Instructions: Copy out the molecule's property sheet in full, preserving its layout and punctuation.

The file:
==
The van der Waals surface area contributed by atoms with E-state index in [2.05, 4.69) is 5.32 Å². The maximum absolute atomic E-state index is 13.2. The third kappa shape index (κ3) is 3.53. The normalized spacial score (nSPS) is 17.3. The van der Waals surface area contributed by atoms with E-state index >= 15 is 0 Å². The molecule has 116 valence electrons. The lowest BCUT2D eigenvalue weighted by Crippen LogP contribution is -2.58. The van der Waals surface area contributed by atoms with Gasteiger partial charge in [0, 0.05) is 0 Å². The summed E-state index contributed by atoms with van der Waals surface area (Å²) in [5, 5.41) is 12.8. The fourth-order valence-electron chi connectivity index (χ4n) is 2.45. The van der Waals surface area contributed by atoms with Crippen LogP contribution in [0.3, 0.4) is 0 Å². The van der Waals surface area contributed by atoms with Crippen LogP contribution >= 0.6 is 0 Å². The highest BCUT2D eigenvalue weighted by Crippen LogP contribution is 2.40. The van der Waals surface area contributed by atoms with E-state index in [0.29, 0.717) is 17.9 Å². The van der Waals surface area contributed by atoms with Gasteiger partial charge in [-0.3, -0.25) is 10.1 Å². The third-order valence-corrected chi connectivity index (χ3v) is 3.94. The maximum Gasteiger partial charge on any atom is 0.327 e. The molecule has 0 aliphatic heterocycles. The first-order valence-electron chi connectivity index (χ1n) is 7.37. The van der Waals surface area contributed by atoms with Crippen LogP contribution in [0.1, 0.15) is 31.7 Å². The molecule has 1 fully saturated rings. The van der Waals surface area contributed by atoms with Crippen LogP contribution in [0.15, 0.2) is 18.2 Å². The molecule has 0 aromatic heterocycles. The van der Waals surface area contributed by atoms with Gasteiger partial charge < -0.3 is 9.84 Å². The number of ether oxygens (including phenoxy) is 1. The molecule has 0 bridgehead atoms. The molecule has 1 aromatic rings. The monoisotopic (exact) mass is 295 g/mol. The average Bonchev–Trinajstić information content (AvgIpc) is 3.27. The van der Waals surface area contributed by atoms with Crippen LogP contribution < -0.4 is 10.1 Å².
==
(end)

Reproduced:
The van der Waals surface area contributed by atoms with E-state index in [2.05, 4.69) is 5.32 Å². The maximum absolute atomic E-state index is 13.2. The third kappa shape index (κ3) is 3.53. The normalized spacial score (nSPS) is 17.3. The van der Waals surface area contributed by atoms with E-state index >= 15 is 0 Å². The molecule has 116 valence electrons. The lowest BCUT2D eigenvalue weighted by Crippen LogP contribution is -2.58. The van der Waals surface area contributed by atoms with Gasteiger partial charge in [0, 0.05) is 0 Å². The summed E-state index contributed by atoms with van der Waals surface area (Å²) in [5, 5.41) is 12.8. The fourth-order valence-electron chi connectivity index (χ4n) is 2.45. The van der Waals surface area contributed by atoms with Crippen LogP contribution in [0.3, 0.4) is 0 Å². The van der Waals surface area contributed by atoms with Crippen LogP contribution >= 0.6 is 0 Å². The highest BCUT2D eigenvalue weighted by Crippen LogP contribution is 2.40. The van der Waals surface area contributed by atoms with E-state index in [0.29, 0.717) is 17.9 Å². The van der Waals surface area contributed by atoms with Gasteiger partial charge in [-0.3, -0.25) is 10.1 Å². The third-order valence-corrected chi connectivity index (χ3v) is 3.94. The maximum Gasteiger partial charge on any atom is 0.327 e. The molecule has 0 aliphatic heterocycles. The first-order valence-electron chi connectivity index (χ1n) is 7.37. The van der Waals surface area contributed by atoms with Crippen LogP contribution in [0.1, 0.15) is 31.7 Å². The molecule has 1 fully saturated rings. The van der Waals surface area contributed by atoms with Crippen LogP contribution in [0.15, 0.2) is 18.2 Å². The molecule has 0 aromatic heterocycles. The van der Waals surface area contributed by atoms with Gasteiger partial charge < -0.3 is 9.84 Å². The number of ether oxygens (including phenoxy) is 1. The molecule has 0 bridgehead atoms. The molecule has 1 aromatic rings. The monoisotopic (exact) mass is 295 g/mol. The average Bonchev–Trinajstić information content (AvgIpc) is 3.27. The van der Waals surface area contributed by atoms with Crippen LogP contribution < -0.4 is 10.1 Å².